UK Politics

Ministers trying to 'dismantle' public appointments system

Sir David Normington
Image caption Sir David Normington said it was rare for him to speak out publicly

Ministers are seeking to "dismantle" the existing system for making senior appointments to public bodies, a former top civil servant has claimed.

Sir David Normington said plans to allow ministers to choose people deemed unsuitable by advisers were "worrying".

The former Commissioner for Public Appointments said the role risked being reduced to that of a "bystander".

Cabinet Office minister Matt Hancock said appointments had to be speeded up and ministers fully engaged.

Officials said changes stemming from a review by the businessman Sir Gerry Grimstone would strengthen current procedures and that transparency and accountability would remain "key elements".

'Good intentions'

It comes amid reports of increasing intervention by ministers over appointments to key positions, including on behalf of those with links to the Conservative Party.

Sir David, who retired from the role of Commissioner last week after five years, told MPs that the current system allowed departmental ministers to choose their preferred candidate from a selection of people judged "appointable" by an advisory panel.

However, the former permanent secretary at the Home Office said the government was considering allowing ministers to ignore the panels' recommendations and choose candidates from "below the line".

Ministers would also, he said, be able to appoint without an open competition without first seeking the approval of the Commissioner.

"I am absolutely clear that these are ministerial appointments and ministers must choose," he told the Commons Public Administration Committee. "There is absolutely no question about this."

'Big shift'

But he said he was worried that the "good intentions and principles" espoused by ministers about ensuring appointment on merit and robust safeguards were not being "carried through" in the government's proposals.

"It looks like there is an intention to allow ministers to say 'well I know the committee did not approve that person but actually we think they ought to be appointed'.

Image copyright Getty Images
Image caption Ministers say it is their responsibility to be engaged at every stage of the appointment process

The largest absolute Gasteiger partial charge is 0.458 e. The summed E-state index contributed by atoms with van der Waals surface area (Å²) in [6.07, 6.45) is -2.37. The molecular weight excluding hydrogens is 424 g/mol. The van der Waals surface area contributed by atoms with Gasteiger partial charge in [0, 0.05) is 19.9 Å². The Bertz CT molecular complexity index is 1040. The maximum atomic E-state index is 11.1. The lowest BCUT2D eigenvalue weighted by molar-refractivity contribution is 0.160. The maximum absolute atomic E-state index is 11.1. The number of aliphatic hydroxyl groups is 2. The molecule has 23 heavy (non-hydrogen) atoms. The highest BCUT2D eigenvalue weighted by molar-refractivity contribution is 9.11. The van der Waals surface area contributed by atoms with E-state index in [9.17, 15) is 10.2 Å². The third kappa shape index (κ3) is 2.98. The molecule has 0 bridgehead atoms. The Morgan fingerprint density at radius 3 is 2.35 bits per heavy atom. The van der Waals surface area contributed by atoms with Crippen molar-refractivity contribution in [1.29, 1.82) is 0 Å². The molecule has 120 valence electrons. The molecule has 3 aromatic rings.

"I am not quite sure about the practicalities of that. I don't think I would want to be someone who the panel had said was not suitable and the minister then appointed. That looks a very difficult proposition."

He said the proposed changes, in the round, looked "like a very big shift in the direction of ministers".

"The thing that worries me is that it dismantles the current system. I am very concerned about it. I almost never speak out publicly on these matters but I am very concerned about this."

Sir David is due to be succeeded in the role by Peter Riddell, a former political journalist who has been head of the Institute for Government.

Asked about how the role - which was created in 1995 - may change in future in light of the government's proposed changes, Sir David said. "I am a little fearful about what may happen here. I have tried in my role to head things off before they get out of hand.

"I think what may happen here is the appointment is made and the commissioner has no option to pop up and say the appointment is not acceptable."

Appeal for candidates

Activist websites such as ConservativeHome have been urging Conservative supporters to apply for key public appointments, arguing Whitehall has been dominated for the past two decades by those with a New Labour background and outlook on the role of the state.

The government has said political activity should not be a bar to being considered for public appointments but candidates would be expected to be open about "significant" levels of party involvement or support.

Sir Gerry Grimstone, the chair of Standard Life, told MPs that ministers were sovereign but "appropriate constraints" on their behaviour were written into the rules - which he said were designed to secure the best and most diverse appointments.

"I have given the Commissioner very strong powers of intervention," he said.

Mr Hancock. who has ministerial responsibility for the civil service, said the current system of public appointments was "much too bureaucratic, unclear and too slow", with "good people being put off" as a result.

"We need to improve the system because my ultimate goal is to get the very best people we can," he told MPs

He said the Commissioner's role, as it was originally envisaged, was as a "regulator and auditor of the process not someone actually running the process" and the Grimstone review had clarified this.

The Cabinet Office has said ministers must be free to reject advice from their advisory panels on the merit of candidates.

In such cases, the recruitment process would either by re-run with a new panel or ministers would be able to choose someone themselves as long as they "explain their decision publicly".

The proposed changes will be incorporated in a governance code, setting out the new public appointment principles.